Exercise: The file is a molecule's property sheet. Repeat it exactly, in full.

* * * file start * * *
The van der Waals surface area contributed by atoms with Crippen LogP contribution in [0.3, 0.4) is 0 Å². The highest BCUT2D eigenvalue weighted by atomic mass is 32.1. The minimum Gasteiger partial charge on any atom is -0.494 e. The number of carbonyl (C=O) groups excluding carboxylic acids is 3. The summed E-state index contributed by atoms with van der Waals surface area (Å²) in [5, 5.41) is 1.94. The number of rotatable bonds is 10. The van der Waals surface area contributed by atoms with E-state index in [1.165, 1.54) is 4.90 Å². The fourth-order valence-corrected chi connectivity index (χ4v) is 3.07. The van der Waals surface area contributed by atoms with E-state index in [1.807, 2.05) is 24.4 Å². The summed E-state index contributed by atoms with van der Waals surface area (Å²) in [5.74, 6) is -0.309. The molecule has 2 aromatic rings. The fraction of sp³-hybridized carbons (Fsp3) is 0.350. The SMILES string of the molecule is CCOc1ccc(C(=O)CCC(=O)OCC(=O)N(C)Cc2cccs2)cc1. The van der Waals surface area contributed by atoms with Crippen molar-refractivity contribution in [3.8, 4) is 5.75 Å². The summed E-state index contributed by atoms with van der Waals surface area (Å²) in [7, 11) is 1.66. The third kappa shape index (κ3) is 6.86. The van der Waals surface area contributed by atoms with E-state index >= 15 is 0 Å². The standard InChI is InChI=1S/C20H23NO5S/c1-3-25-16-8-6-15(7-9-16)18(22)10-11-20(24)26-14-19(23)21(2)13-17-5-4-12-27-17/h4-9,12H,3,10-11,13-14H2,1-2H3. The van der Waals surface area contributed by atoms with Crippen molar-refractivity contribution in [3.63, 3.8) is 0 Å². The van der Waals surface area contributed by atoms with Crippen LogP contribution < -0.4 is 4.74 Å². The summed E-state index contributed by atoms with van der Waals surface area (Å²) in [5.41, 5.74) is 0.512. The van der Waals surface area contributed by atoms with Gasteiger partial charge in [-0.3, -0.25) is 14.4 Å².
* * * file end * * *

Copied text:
The van der Waals surface area contributed by atoms with Crippen LogP contribution in [0.3, 0.4) is 0 Å². The highest BCUT2D eigenvalue weighted by atomic mass is 32.1. The minimum Gasteiger partial charge on any atom is -0.494 e. The number of carbonyl (C=O) groups excluding carboxylic acids is 3. The summed E-state index contributed by atoms with van der Waals surface area (Å²) in [5, 5.41) is 1.94. The number of rotatable bonds is 10. The van der Waals surface area contributed by atoms with E-state index in [1.165, 1.54) is 4.90 Å². The fourth-order valence-corrected chi connectivity index (χ4v) is 3.07. The van der Waals surface area contributed by atoms with E-state index in [1.807, 2.05) is 24.4 Å². The summed E-state index contributed by atoms with van der Waals surface area (Å²) in [5.74, 6) is -0.309. The molecule has 2 aromatic rings. The fraction of sp³-hybridized carbons (Fsp3) is 0.350. The SMILES string of the molecule is CCOc1ccc(C(=O)CCC(=O)OCC(=O)N(C)Cc2cccs2)cc1. The van der Waals surface area contributed by atoms with Crippen molar-refractivity contribution in [3.8, 4) is 5.75 Å². The summed E-state index contributed by atoms with van der Waals surface area (Å²) in [7, 11) is 1.66. The third kappa shape index (κ3) is 6.86. The van der Waals surface area contributed by atoms with E-state index >= 15 is 0 Å². The standard InChI is InChI=1S/C20H23NO5S/c1-3-25-16-8-6-15(7-9-16)18(22)10-11-20(24)26-14-19(23)21(2)13-17-5-4-12-27-17/h4-9,12H,3,10-11,13-14H2,1-2H3. The van der Waals surface area contributed by atoms with Crippen molar-refractivity contribution in [3.63, 3.8) is 0 Å². The van der Waals surface area contributed by atoms with Crippen LogP contribution < -0.4 is 4.74 Å². The summed E-state index contributed by atoms with van der Waals surface area (Å²) in [5.41, 5.74) is 0.512. The van der Waals surface area contributed by atoms with Gasteiger partial charge in [-0.3, -0.25) is 14.4 Å².